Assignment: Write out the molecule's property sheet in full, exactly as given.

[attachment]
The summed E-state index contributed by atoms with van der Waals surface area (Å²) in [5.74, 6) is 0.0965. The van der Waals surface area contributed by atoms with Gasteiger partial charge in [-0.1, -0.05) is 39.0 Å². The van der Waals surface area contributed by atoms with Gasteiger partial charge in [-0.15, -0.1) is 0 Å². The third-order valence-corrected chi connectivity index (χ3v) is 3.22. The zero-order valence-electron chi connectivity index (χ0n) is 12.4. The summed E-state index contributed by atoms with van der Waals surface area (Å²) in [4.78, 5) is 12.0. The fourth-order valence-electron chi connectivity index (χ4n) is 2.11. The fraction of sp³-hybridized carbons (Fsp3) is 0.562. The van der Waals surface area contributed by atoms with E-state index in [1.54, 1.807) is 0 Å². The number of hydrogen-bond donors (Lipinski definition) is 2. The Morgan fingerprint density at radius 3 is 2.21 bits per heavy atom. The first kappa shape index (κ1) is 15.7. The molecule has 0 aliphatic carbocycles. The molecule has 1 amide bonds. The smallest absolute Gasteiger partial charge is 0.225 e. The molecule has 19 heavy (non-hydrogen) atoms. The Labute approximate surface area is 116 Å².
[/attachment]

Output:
The summed E-state index contributed by atoms with van der Waals surface area (Å²) in [5.74, 6) is 0.0965. The van der Waals surface area contributed by atoms with Gasteiger partial charge in [-0.1, -0.05) is 39.0 Å². The van der Waals surface area contributed by atoms with Gasteiger partial charge in [-0.15, -0.1) is 0 Å². The third-order valence-corrected chi connectivity index (χ3v) is 3.22. The zero-order valence-electron chi connectivity index (χ0n) is 12.4. The summed E-state index contributed by atoms with van der Waals surface area (Å²) in [4.78, 5) is 12.0. The fourth-order valence-electron chi connectivity index (χ4n) is 2.11. The fraction of sp³-hybridized carbons (Fsp3) is 0.562. The van der Waals surface area contributed by atoms with E-state index in [1.54, 1.807) is 0 Å². The number of hydrogen-bond donors (Lipinski definition) is 2. The Morgan fingerprint density at radius 3 is 2.21 bits per heavy atom. The first kappa shape index (κ1) is 15.7. The molecule has 0 aliphatic carbocycles. The molecule has 1 amide bonds. The smallest absolute Gasteiger partial charge is 0.225 e. The molecule has 19 heavy (non-hydrogen) atoms. The Labute approximate surface area is 116 Å².